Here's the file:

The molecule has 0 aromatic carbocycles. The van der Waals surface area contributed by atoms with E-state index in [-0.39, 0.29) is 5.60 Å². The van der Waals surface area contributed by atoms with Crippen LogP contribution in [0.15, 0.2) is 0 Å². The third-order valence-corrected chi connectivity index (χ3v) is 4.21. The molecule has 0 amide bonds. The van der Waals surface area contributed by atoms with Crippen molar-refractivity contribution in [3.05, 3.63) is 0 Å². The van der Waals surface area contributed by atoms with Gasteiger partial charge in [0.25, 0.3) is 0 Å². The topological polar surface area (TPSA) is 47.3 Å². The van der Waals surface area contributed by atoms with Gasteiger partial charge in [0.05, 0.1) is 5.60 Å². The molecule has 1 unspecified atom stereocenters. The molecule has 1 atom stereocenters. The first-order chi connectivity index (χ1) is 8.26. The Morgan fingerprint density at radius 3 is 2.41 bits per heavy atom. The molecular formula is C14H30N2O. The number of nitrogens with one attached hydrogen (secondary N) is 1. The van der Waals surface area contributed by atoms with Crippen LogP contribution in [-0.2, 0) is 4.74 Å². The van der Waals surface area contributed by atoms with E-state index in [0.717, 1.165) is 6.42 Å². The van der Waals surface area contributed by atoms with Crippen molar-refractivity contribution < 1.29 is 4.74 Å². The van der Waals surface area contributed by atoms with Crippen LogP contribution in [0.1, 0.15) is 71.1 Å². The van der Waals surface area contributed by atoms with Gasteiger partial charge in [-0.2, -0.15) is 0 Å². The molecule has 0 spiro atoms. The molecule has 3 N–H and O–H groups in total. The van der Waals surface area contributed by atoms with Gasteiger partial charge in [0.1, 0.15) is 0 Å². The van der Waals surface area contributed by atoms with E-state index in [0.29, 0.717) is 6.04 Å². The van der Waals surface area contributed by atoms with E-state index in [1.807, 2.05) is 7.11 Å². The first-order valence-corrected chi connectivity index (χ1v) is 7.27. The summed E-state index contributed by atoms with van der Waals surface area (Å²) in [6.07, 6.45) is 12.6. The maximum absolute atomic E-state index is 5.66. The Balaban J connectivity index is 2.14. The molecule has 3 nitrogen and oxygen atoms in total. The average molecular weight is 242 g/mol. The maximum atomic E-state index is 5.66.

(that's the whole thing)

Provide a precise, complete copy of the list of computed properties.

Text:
The molecule has 0 aromatic carbocycles. The van der Waals surface area contributed by atoms with E-state index in [-0.39, 0.29) is 5.60 Å². The van der Waals surface area contributed by atoms with Crippen LogP contribution in [0.15, 0.2) is 0 Å². The third-order valence-corrected chi connectivity index (χ3v) is 4.21. The molecule has 0 amide bonds. The van der Waals surface area contributed by atoms with Crippen molar-refractivity contribution in [3.05, 3.63) is 0 Å². The van der Waals surface area contributed by atoms with Gasteiger partial charge in [0.25, 0.3) is 0 Å². The topological polar surface area (TPSA) is 47.3 Å². The van der Waals surface area contributed by atoms with Gasteiger partial charge in [0.05, 0.1) is 5.60 Å². The molecule has 1 unspecified atom stereocenters. The molecule has 1 atom stereocenters. The first-order chi connectivity index (χ1) is 8.26. The Morgan fingerprint density at radius 3 is 2.41 bits per heavy atom. The molecular formula is C14H30N2O. The number of nitrogens with one attached hydrogen (secondary N) is 1. The van der Waals surface area contributed by atoms with Crippen LogP contribution in [-0.2, 0) is 4.74 Å². The van der Waals surface area contributed by atoms with E-state index in [0.717, 1.165) is 6.42 Å². The van der Waals surface area contributed by atoms with Crippen molar-refractivity contribution < 1.29 is 4.74 Å². The van der Waals surface area contributed by atoms with Crippen LogP contribution in [0.1, 0.15) is 71.1 Å². The van der Waals surface area contributed by atoms with Gasteiger partial charge in [-0.2, -0.15) is 0 Å². The molecule has 0 spiro atoms. The molecule has 3 N–H and O–H groups in total. The van der Waals surface area contributed by atoms with Gasteiger partial charge in [0.1, 0.15) is 0 Å². The van der Waals surface area contributed by atoms with E-state index in [0.29, 0.717) is 6.04 Å². The van der Waals surface area contributed by atoms with E-state index in [1.807, 2.05) is 7.11 Å². The first-order valence-corrected chi connectivity index (χ1v) is 7.27. The summed E-state index contributed by atoms with van der Waals surface area (Å²) in [6.07, 6.45) is 12.6. The maximum absolute atomic E-state index is 5.66. The Balaban J connectivity index is 2.14. The molecule has 3 nitrogen and oxygen atoms in total. The average molecular weight is 242 g/mol. The maximum atomic E-state index is 5.66.